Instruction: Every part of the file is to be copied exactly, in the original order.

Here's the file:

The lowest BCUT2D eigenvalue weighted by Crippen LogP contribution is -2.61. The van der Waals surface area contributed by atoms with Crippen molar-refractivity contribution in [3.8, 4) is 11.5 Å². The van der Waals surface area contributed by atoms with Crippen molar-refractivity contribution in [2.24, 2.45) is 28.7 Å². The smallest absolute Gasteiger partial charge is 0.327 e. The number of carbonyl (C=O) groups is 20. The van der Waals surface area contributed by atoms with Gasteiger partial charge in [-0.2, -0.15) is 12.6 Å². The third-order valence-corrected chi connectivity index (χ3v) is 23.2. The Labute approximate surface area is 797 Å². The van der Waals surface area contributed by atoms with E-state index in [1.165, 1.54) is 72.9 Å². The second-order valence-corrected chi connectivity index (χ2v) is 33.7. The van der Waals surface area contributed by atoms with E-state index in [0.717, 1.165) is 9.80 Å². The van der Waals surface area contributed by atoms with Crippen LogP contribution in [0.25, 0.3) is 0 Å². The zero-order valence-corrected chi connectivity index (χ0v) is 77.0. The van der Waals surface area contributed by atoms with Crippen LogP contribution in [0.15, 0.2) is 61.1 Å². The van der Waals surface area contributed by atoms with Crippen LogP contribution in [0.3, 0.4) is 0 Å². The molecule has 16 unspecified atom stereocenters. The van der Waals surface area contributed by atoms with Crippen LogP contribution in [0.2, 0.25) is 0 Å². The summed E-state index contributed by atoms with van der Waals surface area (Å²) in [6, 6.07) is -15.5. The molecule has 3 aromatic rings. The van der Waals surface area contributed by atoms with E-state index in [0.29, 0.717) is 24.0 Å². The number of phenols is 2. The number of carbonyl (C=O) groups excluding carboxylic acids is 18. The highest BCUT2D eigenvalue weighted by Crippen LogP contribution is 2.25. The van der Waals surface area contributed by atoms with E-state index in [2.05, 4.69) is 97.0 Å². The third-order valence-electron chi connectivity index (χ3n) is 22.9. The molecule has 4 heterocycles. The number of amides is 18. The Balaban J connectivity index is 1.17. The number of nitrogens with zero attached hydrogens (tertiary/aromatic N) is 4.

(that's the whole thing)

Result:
The lowest BCUT2D eigenvalue weighted by Crippen LogP contribution is -2.61. The van der Waals surface area contributed by atoms with Crippen molar-refractivity contribution in [3.8, 4) is 11.5 Å². The van der Waals surface area contributed by atoms with Crippen molar-refractivity contribution in [2.24, 2.45) is 28.7 Å². The smallest absolute Gasteiger partial charge is 0.327 e. The number of carbonyl (C=O) groups is 20. The van der Waals surface area contributed by atoms with Gasteiger partial charge in [-0.2, -0.15) is 12.6 Å². The third-order valence-corrected chi connectivity index (χ3v) is 23.2. The Labute approximate surface area is 797 Å². The van der Waals surface area contributed by atoms with E-state index in [1.165, 1.54) is 72.9 Å². The second-order valence-corrected chi connectivity index (χ2v) is 33.7. The van der Waals surface area contributed by atoms with E-state index in [0.717, 1.165) is 9.80 Å². The van der Waals surface area contributed by atoms with Crippen LogP contribution in [0.25, 0.3) is 0 Å². The zero-order valence-corrected chi connectivity index (χ0v) is 77.0. The van der Waals surface area contributed by atoms with Crippen LogP contribution in [0.15, 0.2) is 61.1 Å². The van der Waals surface area contributed by atoms with Crippen LogP contribution in [0.3, 0.4) is 0 Å². The molecule has 16 unspecified atom stereocenters. The van der Waals surface area contributed by atoms with Crippen LogP contribution in [0.2, 0.25) is 0 Å². The summed E-state index contributed by atoms with van der Waals surface area (Å²) in [6, 6.07) is -15.5. The molecule has 3 aromatic rings. The van der Waals surface area contributed by atoms with E-state index in [0.29, 0.717) is 24.0 Å². The number of phenols is 2. The number of carbonyl (C=O) groups excluding carboxylic acids is 18. The highest BCUT2D eigenvalue weighted by Crippen LogP contribution is 2.25. The van der Waals surface area contributed by atoms with E-state index in [2.05, 4.69) is 97.0 Å². The third-order valence-electron chi connectivity index (χ3n) is 22.9. The molecule has 4 heterocycles. The number of amides is 18. The Balaban J connectivity index is 1.17. The number of nitrogens with zero attached hydrogens (tertiary/aromatic N) is 4.